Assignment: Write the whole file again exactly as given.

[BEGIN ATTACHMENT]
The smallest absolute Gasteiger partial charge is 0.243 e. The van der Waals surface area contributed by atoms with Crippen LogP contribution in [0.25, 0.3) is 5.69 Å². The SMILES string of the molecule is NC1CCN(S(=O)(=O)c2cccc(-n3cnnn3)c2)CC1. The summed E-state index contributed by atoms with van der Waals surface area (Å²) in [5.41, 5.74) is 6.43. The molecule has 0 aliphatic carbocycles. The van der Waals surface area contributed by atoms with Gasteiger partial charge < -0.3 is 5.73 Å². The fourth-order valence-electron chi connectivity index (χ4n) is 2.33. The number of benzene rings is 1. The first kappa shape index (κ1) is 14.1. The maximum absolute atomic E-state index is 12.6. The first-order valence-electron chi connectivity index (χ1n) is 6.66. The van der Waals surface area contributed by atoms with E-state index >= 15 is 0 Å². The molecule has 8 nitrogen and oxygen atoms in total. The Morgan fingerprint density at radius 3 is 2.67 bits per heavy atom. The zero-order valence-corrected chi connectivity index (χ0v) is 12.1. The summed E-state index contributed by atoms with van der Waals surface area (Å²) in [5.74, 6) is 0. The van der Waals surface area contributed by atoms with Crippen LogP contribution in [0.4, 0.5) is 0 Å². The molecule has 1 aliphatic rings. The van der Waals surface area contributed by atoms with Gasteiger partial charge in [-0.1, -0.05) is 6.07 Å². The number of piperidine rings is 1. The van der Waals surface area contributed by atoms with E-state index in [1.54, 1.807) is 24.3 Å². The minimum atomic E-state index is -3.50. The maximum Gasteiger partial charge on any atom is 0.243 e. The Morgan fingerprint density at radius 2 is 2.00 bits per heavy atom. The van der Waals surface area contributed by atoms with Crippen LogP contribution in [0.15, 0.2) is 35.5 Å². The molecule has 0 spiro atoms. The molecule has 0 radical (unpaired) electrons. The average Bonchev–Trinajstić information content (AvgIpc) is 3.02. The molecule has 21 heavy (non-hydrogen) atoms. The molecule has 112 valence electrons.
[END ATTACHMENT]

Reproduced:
The smallest absolute Gasteiger partial charge is 0.243 e. The van der Waals surface area contributed by atoms with Crippen LogP contribution in [0.25, 0.3) is 5.69 Å². The SMILES string of the molecule is NC1CCN(S(=O)(=O)c2cccc(-n3cnnn3)c2)CC1. The summed E-state index contributed by atoms with van der Waals surface area (Å²) in [5.41, 5.74) is 6.43. The molecule has 0 aliphatic carbocycles. The van der Waals surface area contributed by atoms with Gasteiger partial charge < -0.3 is 5.73 Å². The fourth-order valence-electron chi connectivity index (χ4n) is 2.33. The number of benzene rings is 1. The first kappa shape index (κ1) is 14.1. The maximum absolute atomic E-state index is 12.6. The first-order valence-electron chi connectivity index (χ1n) is 6.66. The van der Waals surface area contributed by atoms with E-state index >= 15 is 0 Å². The molecule has 8 nitrogen and oxygen atoms in total. The Morgan fingerprint density at radius 3 is 2.67 bits per heavy atom. The zero-order valence-corrected chi connectivity index (χ0v) is 12.1. The summed E-state index contributed by atoms with van der Waals surface area (Å²) in [5.74, 6) is 0. The van der Waals surface area contributed by atoms with Crippen LogP contribution in [0.4, 0.5) is 0 Å². The molecule has 1 aliphatic rings. The van der Waals surface area contributed by atoms with Gasteiger partial charge in [-0.1, -0.05) is 6.07 Å². The number of piperidine rings is 1. The van der Waals surface area contributed by atoms with E-state index in [1.54, 1.807) is 24.3 Å². The minimum atomic E-state index is -3.50. The maximum Gasteiger partial charge on any atom is 0.243 e. The Morgan fingerprint density at radius 2 is 2.00 bits per heavy atom. The van der Waals surface area contributed by atoms with Crippen LogP contribution in [0.15, 0.2) is 35.5 Å². The molecule has 0 spiro atoms. The molecule has 0 radical (unpaired) electrons. The average Bonchev–Trinajstić information content (AvgIpc) is 3.02. The molecule has 21 heavy (non-hydrogen) atoms. The molecule has 112 valence electrons.